Before long, PUFFER was ready for a test drive. Once they had a functional prototype, the JPL team took PUFFER out for field testing. In Rainbow Basin, California, the bot clambered over sedimentary rock slopes and under overhangs.
That terrain serves as an analog to Martian landscapes. On Mars, overhangs could be sheltering organic molecules from harmful radiation. Darkly colored Martian slopes, which are of interest to scientists, are another potential target.
On a level dirt path, PUFFER can drive about 2,050 feet (625 meters) on one battery charge. That could fluctuate a bit depending on how much any onboard instruments are used. Besides desert conditions, PUFFER has been outfitted for snow.
Carpenter designed bigger wheels and a flat fishtail to help it traverse wintry terrain. So far, it's been tested at a ski resort in Grand Junction, Colorado; Big Bear, California; and on Mt. Erebus, an active volcano in Antarctica.
One of PUFFER's more recent field tests wasn't particularly challenging, but can still be counted as a success: the Consumer Electronics Show. On a convention center floor in Las Vegas, it drew crowds of delighted technology fans.
The next step is making PUFFER a scientist. The JPL team is looking at adding a number of instruments that would allow it to sample water for organic material, or a spectrometer to study the chemical makeup of its environment.
It's also getting bigger. Future designs might be as large as a breadbox, sacrificing its microbot size for added robustness. Most exciting of all would be making PUFFER smarter. Right now, it runs off Bluetooth and can be controlled remotely. But Carpenter said they'd like to add autonomy, allowing a swarm of PUFFERs to conduct science as a mobile team.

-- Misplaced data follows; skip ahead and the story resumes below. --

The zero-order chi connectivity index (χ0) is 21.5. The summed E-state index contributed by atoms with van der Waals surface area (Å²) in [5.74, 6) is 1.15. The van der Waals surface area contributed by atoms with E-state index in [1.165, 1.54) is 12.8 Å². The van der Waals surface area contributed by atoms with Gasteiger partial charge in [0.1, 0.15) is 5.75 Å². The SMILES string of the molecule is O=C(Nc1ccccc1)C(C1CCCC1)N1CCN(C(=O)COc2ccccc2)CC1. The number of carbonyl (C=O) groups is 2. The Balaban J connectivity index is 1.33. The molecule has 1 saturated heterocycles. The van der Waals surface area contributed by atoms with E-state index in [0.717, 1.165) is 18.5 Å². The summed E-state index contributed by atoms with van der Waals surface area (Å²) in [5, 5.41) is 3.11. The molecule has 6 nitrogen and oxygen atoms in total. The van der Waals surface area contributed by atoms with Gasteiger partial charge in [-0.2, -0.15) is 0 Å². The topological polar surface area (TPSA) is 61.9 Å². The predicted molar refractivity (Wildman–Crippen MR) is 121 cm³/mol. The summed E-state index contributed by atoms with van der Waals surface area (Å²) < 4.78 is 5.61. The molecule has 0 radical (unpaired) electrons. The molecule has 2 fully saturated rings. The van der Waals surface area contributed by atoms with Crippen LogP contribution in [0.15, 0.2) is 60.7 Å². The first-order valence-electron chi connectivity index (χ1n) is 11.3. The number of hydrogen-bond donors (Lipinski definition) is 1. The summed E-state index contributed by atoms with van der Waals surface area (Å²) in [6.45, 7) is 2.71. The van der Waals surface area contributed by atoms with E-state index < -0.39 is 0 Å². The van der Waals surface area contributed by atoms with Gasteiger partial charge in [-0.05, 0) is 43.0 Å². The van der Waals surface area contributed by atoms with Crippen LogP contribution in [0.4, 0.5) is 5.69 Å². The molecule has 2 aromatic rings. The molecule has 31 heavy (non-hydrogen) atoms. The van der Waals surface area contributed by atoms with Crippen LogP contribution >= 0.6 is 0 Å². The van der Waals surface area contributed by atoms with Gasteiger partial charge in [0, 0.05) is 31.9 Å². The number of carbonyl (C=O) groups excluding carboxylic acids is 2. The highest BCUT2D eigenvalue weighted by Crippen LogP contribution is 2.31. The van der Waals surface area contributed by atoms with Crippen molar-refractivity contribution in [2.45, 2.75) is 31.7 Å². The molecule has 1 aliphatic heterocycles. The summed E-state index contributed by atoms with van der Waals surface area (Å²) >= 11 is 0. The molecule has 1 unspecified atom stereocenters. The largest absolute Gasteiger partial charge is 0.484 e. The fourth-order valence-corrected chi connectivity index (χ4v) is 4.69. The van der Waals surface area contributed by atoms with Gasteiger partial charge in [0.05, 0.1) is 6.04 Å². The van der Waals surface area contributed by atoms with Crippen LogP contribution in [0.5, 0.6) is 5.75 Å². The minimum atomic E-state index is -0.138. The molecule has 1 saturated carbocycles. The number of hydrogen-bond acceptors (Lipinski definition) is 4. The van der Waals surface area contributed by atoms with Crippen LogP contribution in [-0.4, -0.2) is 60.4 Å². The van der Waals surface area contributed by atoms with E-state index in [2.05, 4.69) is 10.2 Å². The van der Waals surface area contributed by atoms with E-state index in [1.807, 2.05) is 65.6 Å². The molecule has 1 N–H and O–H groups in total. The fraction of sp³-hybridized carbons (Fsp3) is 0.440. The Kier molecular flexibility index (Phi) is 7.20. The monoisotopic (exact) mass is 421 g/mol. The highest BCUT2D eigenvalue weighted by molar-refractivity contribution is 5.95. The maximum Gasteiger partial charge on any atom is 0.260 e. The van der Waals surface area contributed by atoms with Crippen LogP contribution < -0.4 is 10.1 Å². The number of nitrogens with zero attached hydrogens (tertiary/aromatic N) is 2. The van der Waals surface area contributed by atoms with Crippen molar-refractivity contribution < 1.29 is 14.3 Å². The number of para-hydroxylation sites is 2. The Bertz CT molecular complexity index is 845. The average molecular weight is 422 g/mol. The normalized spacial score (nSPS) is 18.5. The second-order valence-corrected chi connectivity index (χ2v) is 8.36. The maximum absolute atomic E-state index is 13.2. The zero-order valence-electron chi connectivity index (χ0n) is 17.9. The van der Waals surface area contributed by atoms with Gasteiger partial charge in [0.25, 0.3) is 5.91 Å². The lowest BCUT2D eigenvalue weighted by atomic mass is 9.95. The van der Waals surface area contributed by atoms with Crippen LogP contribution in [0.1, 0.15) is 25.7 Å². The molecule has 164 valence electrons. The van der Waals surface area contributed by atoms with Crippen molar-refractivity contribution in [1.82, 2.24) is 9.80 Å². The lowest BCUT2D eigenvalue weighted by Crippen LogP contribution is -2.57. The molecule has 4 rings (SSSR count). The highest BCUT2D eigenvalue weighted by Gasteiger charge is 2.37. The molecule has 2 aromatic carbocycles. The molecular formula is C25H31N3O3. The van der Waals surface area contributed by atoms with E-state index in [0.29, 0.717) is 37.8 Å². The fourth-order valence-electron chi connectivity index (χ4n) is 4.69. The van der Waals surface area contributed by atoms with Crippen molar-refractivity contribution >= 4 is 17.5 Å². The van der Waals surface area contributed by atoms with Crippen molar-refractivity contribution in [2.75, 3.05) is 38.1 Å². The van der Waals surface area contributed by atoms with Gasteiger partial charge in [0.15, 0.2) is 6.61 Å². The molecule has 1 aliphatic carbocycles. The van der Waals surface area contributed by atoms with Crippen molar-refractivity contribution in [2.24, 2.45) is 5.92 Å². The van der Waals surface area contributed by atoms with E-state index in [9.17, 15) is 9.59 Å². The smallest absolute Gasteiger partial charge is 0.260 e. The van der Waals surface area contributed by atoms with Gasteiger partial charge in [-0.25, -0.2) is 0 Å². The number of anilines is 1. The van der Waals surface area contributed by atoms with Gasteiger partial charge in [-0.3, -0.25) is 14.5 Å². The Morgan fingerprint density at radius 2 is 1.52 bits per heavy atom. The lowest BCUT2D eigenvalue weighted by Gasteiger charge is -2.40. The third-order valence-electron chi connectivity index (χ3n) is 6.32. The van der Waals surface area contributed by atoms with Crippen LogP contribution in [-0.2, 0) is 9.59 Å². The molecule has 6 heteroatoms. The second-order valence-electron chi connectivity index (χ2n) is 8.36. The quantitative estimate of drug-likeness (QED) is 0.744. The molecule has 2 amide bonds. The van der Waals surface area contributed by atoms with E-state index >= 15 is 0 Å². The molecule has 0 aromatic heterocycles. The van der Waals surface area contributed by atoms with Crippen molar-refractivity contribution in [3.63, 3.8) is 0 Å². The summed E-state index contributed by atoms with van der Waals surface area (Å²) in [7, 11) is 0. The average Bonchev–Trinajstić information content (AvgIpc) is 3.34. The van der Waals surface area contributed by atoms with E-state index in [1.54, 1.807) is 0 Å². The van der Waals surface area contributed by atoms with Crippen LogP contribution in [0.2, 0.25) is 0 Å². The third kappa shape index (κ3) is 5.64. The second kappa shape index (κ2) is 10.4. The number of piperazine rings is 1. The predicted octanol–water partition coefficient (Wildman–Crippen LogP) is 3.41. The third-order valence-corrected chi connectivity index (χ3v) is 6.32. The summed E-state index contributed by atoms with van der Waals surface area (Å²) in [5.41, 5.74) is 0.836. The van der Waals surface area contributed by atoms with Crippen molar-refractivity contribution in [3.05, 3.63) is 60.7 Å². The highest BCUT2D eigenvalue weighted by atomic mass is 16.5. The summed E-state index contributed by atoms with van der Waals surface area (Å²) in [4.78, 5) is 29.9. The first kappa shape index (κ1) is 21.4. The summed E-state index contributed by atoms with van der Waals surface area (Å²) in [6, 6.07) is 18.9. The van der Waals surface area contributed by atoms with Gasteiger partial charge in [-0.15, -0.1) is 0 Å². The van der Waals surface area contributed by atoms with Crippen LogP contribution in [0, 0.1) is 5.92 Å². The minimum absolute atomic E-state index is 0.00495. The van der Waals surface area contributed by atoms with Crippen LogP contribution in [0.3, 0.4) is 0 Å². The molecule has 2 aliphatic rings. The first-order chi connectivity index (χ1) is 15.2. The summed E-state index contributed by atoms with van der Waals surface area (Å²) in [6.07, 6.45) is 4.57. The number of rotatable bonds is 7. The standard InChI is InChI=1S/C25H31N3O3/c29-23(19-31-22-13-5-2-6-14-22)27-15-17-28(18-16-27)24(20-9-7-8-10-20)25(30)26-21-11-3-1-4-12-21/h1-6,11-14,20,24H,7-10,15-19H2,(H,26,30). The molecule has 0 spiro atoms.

"If Curiosity had a stack of PUFFERs on board, each of them could go to separate spots, and the rover would just go to the most interesting one," Carpenter said. The team is hopeful PUFFER could end up on a future planetary mission. It already includes many Mars-compatible materials in its construction, including heritage technology from the Viking, Pathfinder and Phoenix missions.
For example, PUFFER's body is wrapped in Nomex, a strong textile used in the air bags that cushioned NASA's Spirit and Opportunity rovers when they touched down on Mars. Nomex is also used by firefighters to repel heat, meaning PUFFER could survive punishing high temperatures. A company called Pioneer Circuits, Santa Ana, California, helped integrate the Nomex into the folding circuit boards.
"Small robotic explorers like PUFFER could change the way we do science on Mars," Karras said. "Like Sojourner before it, we think it's an exciting advance in robotic design."
The PUFFER project is a Game Changing Development (GCD) program. The project is managed by JPL. The GCD program investigates ideas and approaches that could solve significant technological problems and revolutionise future space endeavors. GCD is part of NASA's Space Technology Mission Directorate.